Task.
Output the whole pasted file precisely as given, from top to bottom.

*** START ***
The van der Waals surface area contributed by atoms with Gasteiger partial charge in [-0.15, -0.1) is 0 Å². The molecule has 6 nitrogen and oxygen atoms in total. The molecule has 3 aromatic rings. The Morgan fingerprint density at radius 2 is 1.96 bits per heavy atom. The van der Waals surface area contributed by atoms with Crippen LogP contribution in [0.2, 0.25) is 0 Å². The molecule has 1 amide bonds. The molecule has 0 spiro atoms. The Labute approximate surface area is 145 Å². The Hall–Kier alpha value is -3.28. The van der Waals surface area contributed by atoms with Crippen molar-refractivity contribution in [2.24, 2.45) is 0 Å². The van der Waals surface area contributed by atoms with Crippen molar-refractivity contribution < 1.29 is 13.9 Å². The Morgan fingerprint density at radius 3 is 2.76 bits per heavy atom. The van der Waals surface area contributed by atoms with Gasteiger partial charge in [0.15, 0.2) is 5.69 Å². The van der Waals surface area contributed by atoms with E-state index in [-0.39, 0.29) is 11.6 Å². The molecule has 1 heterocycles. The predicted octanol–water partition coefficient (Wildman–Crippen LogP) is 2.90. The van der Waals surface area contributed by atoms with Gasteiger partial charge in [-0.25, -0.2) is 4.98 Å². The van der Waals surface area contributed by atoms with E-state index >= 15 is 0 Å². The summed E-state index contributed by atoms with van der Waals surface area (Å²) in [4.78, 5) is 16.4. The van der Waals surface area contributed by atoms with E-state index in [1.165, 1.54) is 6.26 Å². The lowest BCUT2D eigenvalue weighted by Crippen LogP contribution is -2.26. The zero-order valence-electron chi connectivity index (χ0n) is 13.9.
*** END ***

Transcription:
The van der Waals surface area contributed by atoms with Gasteiger partial charge in [-0.15, -0.1) is 0 Å². The molecule has 6 nitrogen and oxygen atoms in total. The molecule has 3 aromatic rings. The Morgan fingerprint density at radius 2 is 1.96 bits per heavy atom. The van der Waals surface area contributed by atoms with Crippen LogP contribution in [0.2, 0.25) is 0 Å². The molecule has 1 amide bonds. The molecule has 0 spiro atoms. The Labute approximate surface area is 145 Å². The Hall–Kier alpha value is -3.28. The van der Waals surface area contributed by atoms with Crippen molar-refractivity contribution in [2.24, 2.45) is 0 Å². The van der Waals surface area contributed by atoms with Crippen molar-refractivity contribution < 1.29 is 13.9 Å². The Morgan fingerprint density at radius 3 is 2.76 bits per heavy atom. The van der Waals surface area contributed by atoms with Gasteiger partial charge in [0.15, 0.2) is 5.69 Å². The van der Waals surface area contributed by atoms with E-state index in [-0.39, 0.29) is 11.6 Å². The molecule has 1 heterocycles. The predicted octanol–water partition coefficient (Wildman–Crippen LogP) is 2.90. The van der Waals surface area contributed by atoms with Gasteiger partial charge in [-0.25, -0.2) is 4.98 Å². The van der Waals surface area contributed by atoms with E-state index >= 15 is 0 Å². The summed E-state index contributed by atoms with van der Waals surface area (Å²) in [4.78, 5) is 16.4. The van der Waals surface area contributed by atoms with E-state index in [1.165, 1.54) is 6.26 Å². The lowest BCUT2D eigenvalue weighted by Crippen LogP contribution is -2.26. The zero-order valence-electron chi connectivity index (χ0n) is 13.9.